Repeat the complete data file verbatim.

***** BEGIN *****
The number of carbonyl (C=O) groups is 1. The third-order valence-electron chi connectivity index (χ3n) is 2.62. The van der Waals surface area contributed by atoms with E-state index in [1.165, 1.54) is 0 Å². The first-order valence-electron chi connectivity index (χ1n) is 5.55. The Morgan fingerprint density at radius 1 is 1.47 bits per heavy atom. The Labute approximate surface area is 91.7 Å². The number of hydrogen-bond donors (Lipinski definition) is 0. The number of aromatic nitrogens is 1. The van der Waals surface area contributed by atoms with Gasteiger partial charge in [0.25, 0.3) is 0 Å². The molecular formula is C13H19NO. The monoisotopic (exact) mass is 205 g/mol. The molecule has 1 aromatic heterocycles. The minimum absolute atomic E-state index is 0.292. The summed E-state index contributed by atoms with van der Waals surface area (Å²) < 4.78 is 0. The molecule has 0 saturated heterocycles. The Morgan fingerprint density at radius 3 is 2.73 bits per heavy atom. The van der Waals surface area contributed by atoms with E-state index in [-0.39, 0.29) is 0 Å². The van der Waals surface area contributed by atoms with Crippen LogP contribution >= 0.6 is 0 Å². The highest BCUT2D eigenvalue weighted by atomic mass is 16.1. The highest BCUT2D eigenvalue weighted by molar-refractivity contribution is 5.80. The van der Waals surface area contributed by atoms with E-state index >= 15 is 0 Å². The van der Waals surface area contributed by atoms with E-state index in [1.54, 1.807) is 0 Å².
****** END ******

The number of carbonyl (C=O) groups is 1. The third-order valence-electron chi connectivity index (χ3n) is 2.62. The van der Waals surface area contributed by atoms with E-state index in [1.165, 1.54) is 0 Å². The first-order valence-electron chi connectivity index (χ1n) is 5.55. The Morgan fingerprint density at radius 1 is 1.47 bits per heavy atom. The Labute approximate surface area is 91.7 Å². The number of hydrogen-bond donors (Lipinski definition) is 0. The number of aromatic nitrogens is 1. The van der Waals surface area contributed by atoms with Gasteiger partial charge in [0.25, 0.3) is 0 Å². The molecular formula is C13H19NO. The monoisotopic (exact) mass is 205 g/mol. The molecule has 1 aromatic heterocycles. The minimum absolute atomic E-state index is 0.292. The summed E-state index contributed by atoms with van der Waals surface area (Å²) < 4.78 is 0. The molecule has 0 saturated heterocycles. The Morgan fingerprint density at radius 3 is 2.73 bits per heavy atom. The van der Waals surface area contributed by atoms with E-state index in [-0.39, 0.29) is 0 Å². The van der Waals surface area contributed by atoms with Crippen LogP contribution >= 0.6 is 0 Å². The highest BCUT2D eigenvalue weighted by atomic mass is 16.1. The highest BCUT2D eigenvalue weighted by molar-refractivity contribution is 5.80. The van der Waals surface area contributed by atoms with E-state index >= 15 is 0 Å². The van der Waals surface area contributed by atoms with E-state index in [1.54, 1.807) is 0 Å².